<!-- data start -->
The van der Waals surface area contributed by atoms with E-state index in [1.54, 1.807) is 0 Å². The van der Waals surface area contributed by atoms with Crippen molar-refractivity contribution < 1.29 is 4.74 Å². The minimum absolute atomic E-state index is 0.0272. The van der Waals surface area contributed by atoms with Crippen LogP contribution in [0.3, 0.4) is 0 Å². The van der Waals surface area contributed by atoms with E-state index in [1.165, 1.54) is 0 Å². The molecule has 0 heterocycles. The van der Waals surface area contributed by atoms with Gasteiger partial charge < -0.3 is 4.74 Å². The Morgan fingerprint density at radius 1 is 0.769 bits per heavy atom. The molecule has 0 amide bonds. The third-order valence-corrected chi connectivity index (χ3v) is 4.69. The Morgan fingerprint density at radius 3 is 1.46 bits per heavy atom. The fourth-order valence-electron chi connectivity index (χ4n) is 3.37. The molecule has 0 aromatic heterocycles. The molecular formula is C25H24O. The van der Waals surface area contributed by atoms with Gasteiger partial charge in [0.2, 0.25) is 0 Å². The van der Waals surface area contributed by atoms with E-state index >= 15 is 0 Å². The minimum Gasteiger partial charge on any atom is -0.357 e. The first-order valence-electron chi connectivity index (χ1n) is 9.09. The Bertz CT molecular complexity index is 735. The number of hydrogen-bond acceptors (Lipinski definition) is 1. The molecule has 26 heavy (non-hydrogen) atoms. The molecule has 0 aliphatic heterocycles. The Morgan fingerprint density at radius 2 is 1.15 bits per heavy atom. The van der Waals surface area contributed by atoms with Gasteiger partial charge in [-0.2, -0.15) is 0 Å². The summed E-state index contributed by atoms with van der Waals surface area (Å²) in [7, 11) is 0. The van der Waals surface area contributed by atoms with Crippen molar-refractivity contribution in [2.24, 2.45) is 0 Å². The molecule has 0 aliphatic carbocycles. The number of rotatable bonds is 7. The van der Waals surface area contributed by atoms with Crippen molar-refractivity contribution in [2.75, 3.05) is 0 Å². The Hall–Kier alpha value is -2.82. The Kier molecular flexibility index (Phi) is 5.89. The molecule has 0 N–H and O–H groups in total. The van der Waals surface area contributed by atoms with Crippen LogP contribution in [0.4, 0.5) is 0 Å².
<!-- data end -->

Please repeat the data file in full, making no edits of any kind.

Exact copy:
The van der Waals surface area contributed by atoms with E-state index in [1.54, 1.807) is 0 Å². The van der Waals surface area contributed by atoms with Crippen molar-refractivity contribution < 1.29 is 4.74 Å². The minimum absolute atomic E-state index is 0.0272. The van der Waals surface area contributed by atoms with Crippen LogP contribution in [0.3, 0.4) is 0 Å². The van der Waals surface area contributed by atoms with E-state index in [1.165, 1.54) is 0 Å². The molecule has 0 heterocycles. The van der Waals surface area contributed by atoms with Gasteiger partial charge < -0.3 is 4.74 Å². The Morgan fingerprint density at radius 1 is 0.769 bits per heavy atom. The molecule has 0 amide bonds. The third-order valence-corrected chi connectivity index (χ3v) is 4.69. The Morgan fingerprint density at radius 3 is 1.46 bits per heavy atom. The fourth-order valence-electron chi connectivity index (χ4n) is 3.37. The molecule has 0 aromatic heterocycles. The molecular formula is C25H24O. The van der Waals surface area contributed by atoms with Gasteiger partial charge in [0.2, 0.25) is 0 Å². The van der Waals surface area contributed by atoms with E-state index >= 15 is 0 Å². The minimum Gasteiger partial charge on any atom is -0.357 e. The first-order valence-electron chi connectivity index (χ1n) is 9.09. The Bertz CT molecular complexity index is 735. The number of hydrogen-bond acceptors (Lipinski definition) is 1. The molecule has 26 heavy (non-hydrogen) atoms. The molecule has 0 aliphatic heterocycles. The Morgan fingerprint density at radius 2 is 1.15 bits per heavy atom. The van der Waals surface area contributed by atoms with Gasteiger partial charge in [-0.2, -0.15) is 0 Å². The summed E-state index contributed by atoms with van der Waals surface area (Å²) in [7, 11) is 0. The van der Waals surface area contributed by atoms with Crippen molar-refractivity contribution in [2.24, 2.45) is 0 Å². The molecule has 0 aliphatic carbocycles. The number of rotatable bonds is 7. The van der Waals surface area contributed by atoms with Crippen molar-refractivity contribution in [2.75, 3.05) is 0 Å². The Hall–Kier alpha value is -2.82. The Kier molecular flexibility index (Phi) is 5.89. The molecule has 0 N–H and O–H groups in total. The van der Waals surface area contributed by atoms with Crippen LogP contribution in [0.4, 0.5) is 0 Å².